Antimicrobial Resistance – a Health Threat to Millions
30 Nov 2022
In recent decades, Antimicrobial Resistance (AMR) has become one of the most serious threats to human health. The World Health Organization defines AMR as one of the 10 greatest threats to human health. Why is this such a serious problem? What are the implications for the world’s population health and what needs to be done to overcome this crisis? We answer these and other questions in the following material.
What is AMR and why is it dangerous?
Antimicrobial resistance is the ability of microorganisms (bacteria) to become resistant to the action of an antimicrobial agent to which they were previously sensitive. AMR eliminates the benefits of penicillin and antibiotics, drugs that changed forever modern medicine that had saved millions of lives. This poses a serious threat to global healthcare because “harmless” infections are beginning to turn fatal.
What is the scale of the problem?
In the European Union, more than 25,000 people die each year due to AMR, and according to the largest study on the subject, more than 1.2 million people died from antimicrobial resistance in 2019 alone, on a global scale. This statistic surpasses even the annual mortality from malaria and AIDS. Among the most vulnerable groups for the development of AMR are:
- elderly (65+ years)
- people with chronic diseases
- people with a weakened immune system
When standard medicines cannot cope with the infections of our daily life, the creation of new substances is necessary, which are increasingly expensive. Moreover, the treatment of these diseases becomes longer, and more difficult, and often requires a long hospital stay. These factors significantly increase the cost of treating a “common” infection which results in depriving access to healthcare for a large group of people.
Standard procedures such as organ transplantation, chemotherapy, and even cesarean sections become much more dangerous to perform as the risk of developing an incurable infection increases significantly. All these factors make AMR one of the biggest threats to the health of modern people.
What causes the development of AMR in the body?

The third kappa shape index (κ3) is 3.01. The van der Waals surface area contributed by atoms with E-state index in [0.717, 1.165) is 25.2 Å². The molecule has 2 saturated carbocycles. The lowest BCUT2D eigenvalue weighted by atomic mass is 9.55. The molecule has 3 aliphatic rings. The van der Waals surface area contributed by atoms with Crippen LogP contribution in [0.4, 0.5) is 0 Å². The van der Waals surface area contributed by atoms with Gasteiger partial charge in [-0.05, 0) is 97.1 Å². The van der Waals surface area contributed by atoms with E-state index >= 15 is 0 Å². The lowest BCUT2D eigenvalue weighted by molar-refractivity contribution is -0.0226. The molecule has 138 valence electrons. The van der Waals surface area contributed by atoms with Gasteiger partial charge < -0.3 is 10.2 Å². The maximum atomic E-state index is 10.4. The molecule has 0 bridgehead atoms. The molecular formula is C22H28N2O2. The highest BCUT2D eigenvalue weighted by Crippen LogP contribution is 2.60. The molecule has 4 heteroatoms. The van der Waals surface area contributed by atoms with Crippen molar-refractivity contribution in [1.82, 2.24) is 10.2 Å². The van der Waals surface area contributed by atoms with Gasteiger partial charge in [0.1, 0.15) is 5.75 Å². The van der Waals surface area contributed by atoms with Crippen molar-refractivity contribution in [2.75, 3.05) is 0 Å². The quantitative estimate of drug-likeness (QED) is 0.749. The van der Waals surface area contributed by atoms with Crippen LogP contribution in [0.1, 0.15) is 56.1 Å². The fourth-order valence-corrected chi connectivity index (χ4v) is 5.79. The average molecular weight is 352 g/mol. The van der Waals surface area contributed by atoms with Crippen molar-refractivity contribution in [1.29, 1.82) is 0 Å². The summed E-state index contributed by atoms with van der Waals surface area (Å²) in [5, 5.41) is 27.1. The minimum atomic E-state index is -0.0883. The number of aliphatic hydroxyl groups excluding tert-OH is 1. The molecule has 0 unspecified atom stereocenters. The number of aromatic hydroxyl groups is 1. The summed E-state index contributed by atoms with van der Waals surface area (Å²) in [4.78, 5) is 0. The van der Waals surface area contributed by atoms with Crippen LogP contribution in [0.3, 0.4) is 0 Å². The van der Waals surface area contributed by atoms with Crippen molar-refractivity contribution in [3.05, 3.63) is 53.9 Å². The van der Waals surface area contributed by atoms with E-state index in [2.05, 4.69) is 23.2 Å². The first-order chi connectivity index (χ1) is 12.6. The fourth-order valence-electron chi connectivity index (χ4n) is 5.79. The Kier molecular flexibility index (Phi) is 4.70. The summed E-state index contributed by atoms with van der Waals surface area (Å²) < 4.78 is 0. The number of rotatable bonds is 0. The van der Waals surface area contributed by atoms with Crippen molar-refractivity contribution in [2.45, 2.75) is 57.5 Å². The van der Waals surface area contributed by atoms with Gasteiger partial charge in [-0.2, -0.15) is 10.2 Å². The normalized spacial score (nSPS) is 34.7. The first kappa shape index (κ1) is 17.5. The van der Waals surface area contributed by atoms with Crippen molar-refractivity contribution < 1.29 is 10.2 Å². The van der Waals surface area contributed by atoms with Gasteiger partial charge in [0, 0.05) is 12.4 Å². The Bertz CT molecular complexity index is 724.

The main reason for antimicrobial resistance development is the overuse of antibiotics. Although resistance can develop naturally, the overuse of antibiotic medications increases massively the development of the problem.
According to a study in 27 countries, it is clear that the use of antibiotics has fallen by 18% in the last few years. However, in Bulgaria, the statistics show the exact opposite: Bulgaria is the only one among these countries that overuse antibiotics with a growth of 30%, and azithromycin with 100% (information is from the beginning of the pandemic until now).
How did the pandemic contribute to the development of the problem?
The main driver for the development of the problem in the last 2 years was the COVID-19 pandemic. The panic and fear of contracting the virus have led many people to start taking antibiotics as a preventative measure, even though their prescription is for bacterial, not viral, infections. Many doctors have warned that antibiotics do not cure COVID-19, except in very severe cases. However, the use of this type of medication has reached new heights, and the main reason is the lack of awareness among patients about the overall effect of the medication on the body.
Plan to overcome AMR
In 2017 a European Action Plan against Antimicrobial Resistance was adopted, which aims to find innovative, effective, and sustainable responses to the problem. The plan includes training for general practitioners, as well as for their patients, to better inform them about how antibiotics work. The aim is to reduce the number of antibiotics prescribed without a real need and without a previously made antibiogram.
The introduction of a new module in medical universities, including in the veterinary sector, is also envisaged, which will also affect the treatment of animals, as well as the regulation of unnecessary or expired antibiotics disposal in the environment.
The World Health Organization recommends following a few simple steps to reduce the spread of AMR globally:
1. Use antibiotics only if prescribed by a medical professional.
2. Always follow your doctor’s exact instructions for taking the medication.
3. Never use antibiotics prescribed for another person.
4. Protect yourself from the development of infections by having good personal hygiene and not consuming food from uncertified sources.
5. Avoid contact with contagious people and do not miss your mandatory vaccinations.
Can digital healthcare help?
Access to quality medical care is a right of every person, but sometimes factors such as geographical distance or lack of time prevent a meeting between a patient and a medical professional.
The Medrec:M digital health platform provides a telemedicine function that enables remote consultations. This significantly facilitates communication between doctor and patient without compromising the quality of care. Learn more about Medrec:M’s capabilities here.